Harry Styles Makes History

Isabella Henry ‘21

Harry Styles made history on November 13, 2020, when he was featured as the first male solo cover of Vogue magazine since its founding in 1892. Styles is known for his singing and songwriting skills as well as his colorful and gender-fluid style, breaking barriers as to what’s considered strictly men’s and strictly women’s clothing. In the recent December issue of Vogue, Styles sports many different outfits, though some found his attire to be offensive, as he wore what many consider traditionally-female attire. This includes a blue ruffled dress, a plaid skirt, and a tutu, among other pieces. Candace Owens, a conservative author, criticized Harry Styles, tweeting that this shoot was “an outright attack” and “the steady feminization of our men.” She also quipped that society needs to “bring back manly men”.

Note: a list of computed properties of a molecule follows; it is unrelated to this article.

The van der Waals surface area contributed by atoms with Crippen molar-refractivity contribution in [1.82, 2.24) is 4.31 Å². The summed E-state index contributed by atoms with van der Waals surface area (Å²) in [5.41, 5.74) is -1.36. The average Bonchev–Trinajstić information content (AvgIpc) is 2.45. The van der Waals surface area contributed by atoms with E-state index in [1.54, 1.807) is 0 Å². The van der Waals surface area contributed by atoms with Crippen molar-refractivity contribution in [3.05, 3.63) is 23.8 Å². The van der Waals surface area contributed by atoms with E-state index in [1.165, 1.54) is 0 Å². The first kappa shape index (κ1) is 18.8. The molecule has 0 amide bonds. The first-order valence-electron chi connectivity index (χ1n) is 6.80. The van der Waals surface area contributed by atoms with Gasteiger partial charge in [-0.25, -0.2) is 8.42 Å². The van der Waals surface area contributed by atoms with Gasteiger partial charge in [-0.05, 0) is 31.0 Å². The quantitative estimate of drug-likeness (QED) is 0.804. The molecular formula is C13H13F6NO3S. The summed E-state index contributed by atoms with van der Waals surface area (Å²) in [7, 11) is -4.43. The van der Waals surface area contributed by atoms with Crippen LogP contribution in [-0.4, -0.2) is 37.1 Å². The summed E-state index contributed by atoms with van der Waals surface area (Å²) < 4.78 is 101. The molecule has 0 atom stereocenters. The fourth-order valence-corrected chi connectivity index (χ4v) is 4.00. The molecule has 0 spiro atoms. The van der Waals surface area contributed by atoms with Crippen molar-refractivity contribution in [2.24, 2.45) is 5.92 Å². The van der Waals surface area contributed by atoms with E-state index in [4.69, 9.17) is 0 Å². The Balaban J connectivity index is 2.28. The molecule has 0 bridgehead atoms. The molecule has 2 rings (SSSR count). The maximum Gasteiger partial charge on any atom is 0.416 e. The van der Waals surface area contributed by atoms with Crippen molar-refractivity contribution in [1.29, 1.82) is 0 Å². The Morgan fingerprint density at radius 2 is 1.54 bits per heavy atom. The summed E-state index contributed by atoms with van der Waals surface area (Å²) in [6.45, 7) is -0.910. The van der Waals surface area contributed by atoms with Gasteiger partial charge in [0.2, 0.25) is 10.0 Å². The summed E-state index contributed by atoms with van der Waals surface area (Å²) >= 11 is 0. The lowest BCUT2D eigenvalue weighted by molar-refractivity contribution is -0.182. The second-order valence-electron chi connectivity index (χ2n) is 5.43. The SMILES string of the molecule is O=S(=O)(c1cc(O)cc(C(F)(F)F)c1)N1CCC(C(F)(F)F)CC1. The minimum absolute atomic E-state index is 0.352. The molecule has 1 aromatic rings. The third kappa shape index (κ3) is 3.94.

Owens received support from conservative commentator Ben Shapiro, but also received intense backlash. Fans and celebrities immediately came to Styles’ defense. Elijah Woods of Lord of the Rings stated that “masculinity alone does not make a man”, and Crazy Rich Asians star Harry Shum Jr. said that “being comfortable in your own skin as a man is manly. However that is expressed.” After Owens’ former comments against Styles, she continued to criticize his masculinity and choice of dress. However, Harry Styles fans would not allow such unnecessary anger. They flooded her Instagram and Twitter with comments about the way men dressed in the 1700s––wearing wigs and makeup. Many also outlined the hypocrisy of Candace’s Instagram posts that showed her wearing a full suit, something considered traditionally-masculine and that would have received similar backlash in less recent times. 

What we all can take from this is that, despite societal ‘rules’, clothes and appearance don’t define masculinity, it is the respect and confidence a male has for himself and with which he treats others. Styles demonstrated this attitude in his unbothered response to Candace and to others who felt entitled to force a dress code. In the words of the “unmasculine, three-time Grammy nominee, and recipient of 244 awards: “Treat people with kindness.